When WoCo spoke with Georgia Carr, one of USyd’s own previous Sexual Harassment Officers who is currently studying her PhD in sex education, Carr said that expert-led information on sex and consent already exists:

“The problem with getting comprehensive sex education into every school isn’t a lack of teaching materials, it’s that our teachers need time, training and trust: They need time to make sure they’re up to date on any changes (e.g. changes to consent laws, or the introduction of The Australian Curriculum in recent years) and time to familiarise themselves with new material. They need training so that they feel knowledgeable and confident about their topic. And they need trust because they fear community and media backlash – we only have to look back to 2016 and the political firestorm around Safe Schools to see why one teachers might be afraid to talk about issues of sex and sexuality in schools.”

Where the money spent on The Good Society should have gone is towards supporting teachers. Teachers in this country are overworked, underpaid, and constantly criticised. Like Georgia says, the moral panic of the Safe Schools program and the Religious Discrimination Bill proves how heavily scrutinised teachers are, and shows that right-wing ideology is valued and upheld over children’s safety and learning in schools. It is passionate teachers that are supported, well-resourced, and given autonomy that ensure effective sex education; not drawn out metaphors about milkshakes.

The stifling of research-backed, holistic sex education from experienced educators reminds us of our own university management which defunded USyd’s own Radical Sex and Consent Week, and are now dragging their feet as WoCo tries to bring this essential education back. This is the same university which has been proven time and time again to have a rape epidemic by reports such as The Red Zone Report. Another survey being conducted right now is again researching its severity. Sex education is the most effective way to prevent sexual violence; so why won’t USyd nor the Liberal government take it seriously?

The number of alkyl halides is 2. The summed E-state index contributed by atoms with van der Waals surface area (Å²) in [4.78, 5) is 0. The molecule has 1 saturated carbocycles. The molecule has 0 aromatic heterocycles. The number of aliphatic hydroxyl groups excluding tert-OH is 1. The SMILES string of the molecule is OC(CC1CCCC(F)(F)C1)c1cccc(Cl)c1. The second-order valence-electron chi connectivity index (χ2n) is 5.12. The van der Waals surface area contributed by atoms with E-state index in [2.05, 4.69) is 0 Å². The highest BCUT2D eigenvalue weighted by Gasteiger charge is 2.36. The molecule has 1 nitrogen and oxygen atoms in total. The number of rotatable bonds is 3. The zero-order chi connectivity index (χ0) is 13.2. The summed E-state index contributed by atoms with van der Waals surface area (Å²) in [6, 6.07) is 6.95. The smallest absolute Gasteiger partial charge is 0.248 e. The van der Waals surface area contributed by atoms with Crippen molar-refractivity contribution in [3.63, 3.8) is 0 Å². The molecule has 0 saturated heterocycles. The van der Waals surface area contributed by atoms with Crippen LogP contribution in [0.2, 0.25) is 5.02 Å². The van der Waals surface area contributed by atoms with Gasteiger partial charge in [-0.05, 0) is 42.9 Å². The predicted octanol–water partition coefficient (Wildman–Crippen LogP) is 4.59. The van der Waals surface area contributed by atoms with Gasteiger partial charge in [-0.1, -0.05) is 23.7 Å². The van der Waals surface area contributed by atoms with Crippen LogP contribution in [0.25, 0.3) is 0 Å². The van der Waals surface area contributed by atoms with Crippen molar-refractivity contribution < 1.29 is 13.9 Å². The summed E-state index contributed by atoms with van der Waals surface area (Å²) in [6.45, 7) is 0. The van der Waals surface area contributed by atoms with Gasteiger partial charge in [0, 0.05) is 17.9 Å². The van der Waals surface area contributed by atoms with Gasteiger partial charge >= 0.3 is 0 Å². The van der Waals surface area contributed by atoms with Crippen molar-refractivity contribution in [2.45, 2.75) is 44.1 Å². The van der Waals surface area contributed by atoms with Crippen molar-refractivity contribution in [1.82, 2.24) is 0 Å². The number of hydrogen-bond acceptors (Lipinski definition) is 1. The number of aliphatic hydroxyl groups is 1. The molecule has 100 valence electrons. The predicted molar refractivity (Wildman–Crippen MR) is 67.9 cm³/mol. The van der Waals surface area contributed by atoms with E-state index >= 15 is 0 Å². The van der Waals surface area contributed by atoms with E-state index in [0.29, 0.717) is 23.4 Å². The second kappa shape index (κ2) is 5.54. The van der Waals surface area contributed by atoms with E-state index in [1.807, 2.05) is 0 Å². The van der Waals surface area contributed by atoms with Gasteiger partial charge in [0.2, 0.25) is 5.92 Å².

Founder of End Rape On Campus Australia Sharna Bremner has openly criticised The Good Society website and videos for once again failing to support survivors:

“This government has form in this area. After the Australian Human Rights Commission’s report into sexual violence at universities in 2017, they launched a review that relied on unis self-reporting what they were doing in response to the report, but they backed away from an expert-led taskforce that would have actually ensured unis were taking concrete action to make campuses safer. 

The last few months seems to have been a wake up call for some people about how the Federal Government views sexual violence, but they walked away from student survivors two and half years ago. It shouldn’t be surprising to anyone that they’d completely miss the mark when it comes to educating young people about consent and relationships.” 

Whilst two of the videos of concern have been taken down, the rest of The Good Society program needs major re-working. Experienced people in sex education and sexual violence prevention have been excluded and it absolutely shows. Nothing less than expert-informed, research-backed sex and consent education will help stop the rampant sexual violence that our universities and workplaces face.

School students deserve better. Uni students deserve better. 

All survivors deserve better.